Master's Project Title:

The Effectiveness of Mindfulness Parent Training Interventions on Improving Parent – Child Relationships, Social and Emotional Competence, and Mental Health in Early Childhood: A Systematic Review

MCH Student:

Troy Hanson, MD

Date of Defense:

August 5, 2013


Over the past 20 years, there has been a dramatic increase in the incidence and prevalence  of child and adolescent mental health problems in the  United States as well as throughout  the world. In fact, currently in the U.S., mental health problems account for a majority of  overall child and adolescent morbidity and mortality. Mental health problems have  complex, multifactorial etiologies, but ultimately manifest as a result of underlying  abnormalities or alterations in brain architecture and wiring. Often these wiring  abnormalities emerge during sensitive and critical periods of rapid brain growth in  infancy and early childhood. Parenting and parent – child relationship quality significantly  influence early brain development. Preliminary research on the use of mindfulness parent  training as an intervention/prevention tool has demonstrated improvements in parenting  and parent – child relationship quality a s well as subsequent child and adolescent brain  development, social and emotional competence, and mental health outcomes.

Through systematic review, the objectives of this review were to determine if  mindfulness parent training (MPT) interventions targeting parents of young children  (prenatal to age 8) effectively: 1) reduce the incidence, prevalence, and severity of child  mental health problems; and/or 2) improve intermediate outcomes associated with  improved child social and emotional brain development and mental health outcomes  (e.g., parent and child social and emotional competence, attachment security, etc.).

Searches of Cochrane Central Library, PubMed, MEDLINE, PsycINFO, SCOPUS, and  Digital Dissertations electronic databases for prospective controlled and uncontrolled  clinical trials investigating MPT interventions over the past 20 years (1993  – present),  and applying additional pre – defined inclusion and exclusion criteria, were performed in  February 2013. Outcomes were categorized as child-centered, parent – centered, and  parent – child relationship centered.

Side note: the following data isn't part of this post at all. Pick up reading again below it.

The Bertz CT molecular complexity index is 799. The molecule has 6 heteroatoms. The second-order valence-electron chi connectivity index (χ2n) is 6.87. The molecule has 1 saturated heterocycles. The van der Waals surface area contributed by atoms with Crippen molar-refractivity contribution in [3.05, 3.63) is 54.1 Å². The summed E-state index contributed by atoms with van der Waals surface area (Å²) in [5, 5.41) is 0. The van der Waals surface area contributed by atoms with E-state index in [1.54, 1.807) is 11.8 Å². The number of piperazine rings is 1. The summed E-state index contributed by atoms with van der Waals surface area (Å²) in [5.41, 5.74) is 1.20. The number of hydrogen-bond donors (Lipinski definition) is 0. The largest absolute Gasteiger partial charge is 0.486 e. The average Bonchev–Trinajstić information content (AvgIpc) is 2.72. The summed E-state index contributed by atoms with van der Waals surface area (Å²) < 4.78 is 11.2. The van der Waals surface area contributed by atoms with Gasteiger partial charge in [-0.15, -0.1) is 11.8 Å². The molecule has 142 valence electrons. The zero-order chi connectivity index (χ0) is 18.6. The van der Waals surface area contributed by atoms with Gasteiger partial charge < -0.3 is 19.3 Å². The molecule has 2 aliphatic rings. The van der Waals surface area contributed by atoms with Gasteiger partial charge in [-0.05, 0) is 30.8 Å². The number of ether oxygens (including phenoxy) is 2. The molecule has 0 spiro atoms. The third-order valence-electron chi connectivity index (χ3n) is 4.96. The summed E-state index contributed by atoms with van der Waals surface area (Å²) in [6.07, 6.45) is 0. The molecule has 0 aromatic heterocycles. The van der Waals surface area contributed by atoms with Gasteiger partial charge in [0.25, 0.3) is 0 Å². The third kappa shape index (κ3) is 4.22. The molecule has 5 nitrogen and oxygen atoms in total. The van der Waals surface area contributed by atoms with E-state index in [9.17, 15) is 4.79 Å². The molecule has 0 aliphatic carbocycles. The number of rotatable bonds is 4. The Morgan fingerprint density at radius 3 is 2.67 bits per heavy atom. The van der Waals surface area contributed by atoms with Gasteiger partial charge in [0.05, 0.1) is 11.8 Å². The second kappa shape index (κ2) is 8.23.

Nine studies were ultimately included in the review (6 randomized controlled trials and 3  uncontrolled trials). The small total number of included studies as well as t he  heterogeneity of study types, outcomes measured, measurement tools utilized, and data  analysis and synthesis methods performed precluded quantitative meta – analysis. Final  conclusions on treatment effects were based on relative comparisons of the outcome s data  at the level of overall statistical significance.

A total of 90 outcomes were measured and analyzed in the studies, with 89 showing  improvements and benefit from MPT interventions. However, removing data from  uncontrolled trials as well as that which was not statistically different from control group,  statistically significant improvements remained in: child emotional and behavioral  problems; several child social and emotional competence outcomes (e.g., pro – social  behaviors, emotion recognition, emotion regulation, executive functioning, etc.); child  psychosocial impairment; child cognitive development; attachment relationship quality;  parent emotion socialization beliefs and practices; parent emotion awareness and  regulation; overall general parent ing competence; parenting stress; and parent mental  health/substance abuse problems.

Most demonstrated benefits were small – to – modest according to several different  statistical measures of significance (e.g., effect sizes,  z – scores,  t – tests,  F – tests, etc. ).  Because the maximum follow – up period was seven months, longer – term duration of  effects could not be determined.

Study quality, level of certainty in net benefit, and strength of evidence were low and  risks of bias high in all included individual studies as well as the overall review.

Currently available evidence on MPT interventions is insufficient to adequately ascertain  their effects on the incidence, prevalence, or severity of child mental health problems and  other intermediate outcomes on the developmental pathway of life course mental health  and well – being. Longer, large – scale, high – quality population – and  primary prevention – based trials are necessary to identify any potentially significant public health and human  capital benefits. However, because of theoretical and preliminary empirical trends of  benefit without identified significant harm, it would seem reasonable to consider  integrating or adding mindfulness theory and practices into current evidence – based parent  training programs (e.g., behavior – based parent training programs) in order to further  improve parent and child social and emotional development  and mental health outcomes  during highly sensitive and critical periods of early neurodevelopment.